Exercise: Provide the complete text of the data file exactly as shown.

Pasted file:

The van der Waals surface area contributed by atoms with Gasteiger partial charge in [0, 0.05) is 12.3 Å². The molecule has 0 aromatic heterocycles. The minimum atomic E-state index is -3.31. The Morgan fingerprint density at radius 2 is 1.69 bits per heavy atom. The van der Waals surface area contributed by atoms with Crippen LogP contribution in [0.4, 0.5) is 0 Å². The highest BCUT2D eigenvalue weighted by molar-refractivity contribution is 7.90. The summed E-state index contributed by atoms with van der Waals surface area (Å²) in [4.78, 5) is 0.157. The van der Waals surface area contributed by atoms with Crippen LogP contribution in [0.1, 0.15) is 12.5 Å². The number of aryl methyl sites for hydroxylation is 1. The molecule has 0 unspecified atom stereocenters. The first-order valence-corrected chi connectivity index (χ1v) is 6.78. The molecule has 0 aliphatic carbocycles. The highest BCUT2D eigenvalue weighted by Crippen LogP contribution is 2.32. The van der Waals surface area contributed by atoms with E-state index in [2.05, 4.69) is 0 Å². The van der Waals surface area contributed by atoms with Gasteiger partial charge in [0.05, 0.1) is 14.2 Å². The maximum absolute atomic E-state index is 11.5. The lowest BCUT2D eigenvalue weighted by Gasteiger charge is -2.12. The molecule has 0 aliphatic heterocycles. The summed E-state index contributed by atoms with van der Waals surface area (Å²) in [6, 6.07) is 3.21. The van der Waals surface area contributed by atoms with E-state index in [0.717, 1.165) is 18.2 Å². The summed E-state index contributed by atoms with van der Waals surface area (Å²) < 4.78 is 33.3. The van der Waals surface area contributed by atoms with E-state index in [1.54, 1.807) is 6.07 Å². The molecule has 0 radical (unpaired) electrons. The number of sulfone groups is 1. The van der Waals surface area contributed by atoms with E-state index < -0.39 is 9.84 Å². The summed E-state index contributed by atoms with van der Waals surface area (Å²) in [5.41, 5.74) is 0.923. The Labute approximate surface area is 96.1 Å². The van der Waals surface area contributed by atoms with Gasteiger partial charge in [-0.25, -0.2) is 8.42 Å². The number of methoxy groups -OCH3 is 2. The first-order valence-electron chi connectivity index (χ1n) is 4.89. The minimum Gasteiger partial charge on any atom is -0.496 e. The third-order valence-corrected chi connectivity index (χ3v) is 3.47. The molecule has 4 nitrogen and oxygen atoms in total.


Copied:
The van der Waals surface area contributed by atoms with Gasteiger partial charge in [0, 0.05) is 12.3 Å². The molecule has 0 aromatic heterocycles. The minimum atomic E-state index is -3.31. The Morgan fingerprint density at radius 2 is 1.69 bits per heavy atom. The van der Waals surface area contributed by atoms with Crippen LogP contribution in [0.4, 0.5) is 0 Å². The highest BCUT2D eigenvalue weighted by molar-refractivity contribution is 7.90. The summed E-state index contributed by atoms with van der Waals surface area (Å²) in [4.78, 5) is 0.157. The van der Waals surface area contributed by atoms with Crippen LogP contribution in [0.1, 0.15) is 12.5 Å². The number of aryl methyl sites for hydroxylation is 1. The molecule has 0 unspecified atom stereocenters. The first-order valence-corrected chi connectivity index (χ1v) is 6.78. The molecule has 0 aliphatic carbocycles. The highest BCUT2D eigenvalue weighted by Crippen LogP contribution is 2.32. The van der Waals surface area contributed by atoms with E-state index in [2.05, 4.69) is 0 Å². The van der Waals surface area contributed by atoms with Gasteiger partial charge in [0.05, 0.1) is 14.2 Å². The maximum absolute atomic E-state index is 11.5. The lowest BCUT2D eigenvalue weighted by Gasteiger charge is -2.12. The molecule has 0 aliphatic heterocycles. The summed E-state index contributed by atoms with van der Waals surface area (Å²) in [6, 6.07) is 3.21. The van der Waals surface area contributed by atoms with E-state index in [0.717, 1.165) is 18.2 Å². The summed E-state index contributed by atoms with van der Waals surface area (Å²) < 4.78 is 33.3. The van der Waals surface area contributed by atoms with E-state index in [1.54, 1.807) is 6.07 Å². The molecule has 0 radical (unpaired) electrons. The number of sulfone groups is 1. The van der Waals surface area contributed by atoms with E-state index < -0.39 is 9.84 Å². The summed E-state index contributed by atoms with van der Waals surface area (Å²) in [5.41, 5.74) is 0.923. The Labute approximate surface area is 96.1 Å². The van der Waals surface area contributed by atoms with Gasteiger partial charge in [-0.25, -0.2) is 8.42 Å². The number of methoxy groups -OCH3 is 2. The first-order valence-electron chi connectivity index (χ1n) is 4.89. The minimum Gasteiger partial charge on any atom is -0.496 e. The third-order valence-corrected chi connectivity index (χ3v) is 3.47. The molecule has 4 nitrogen and oxygen atoms in total.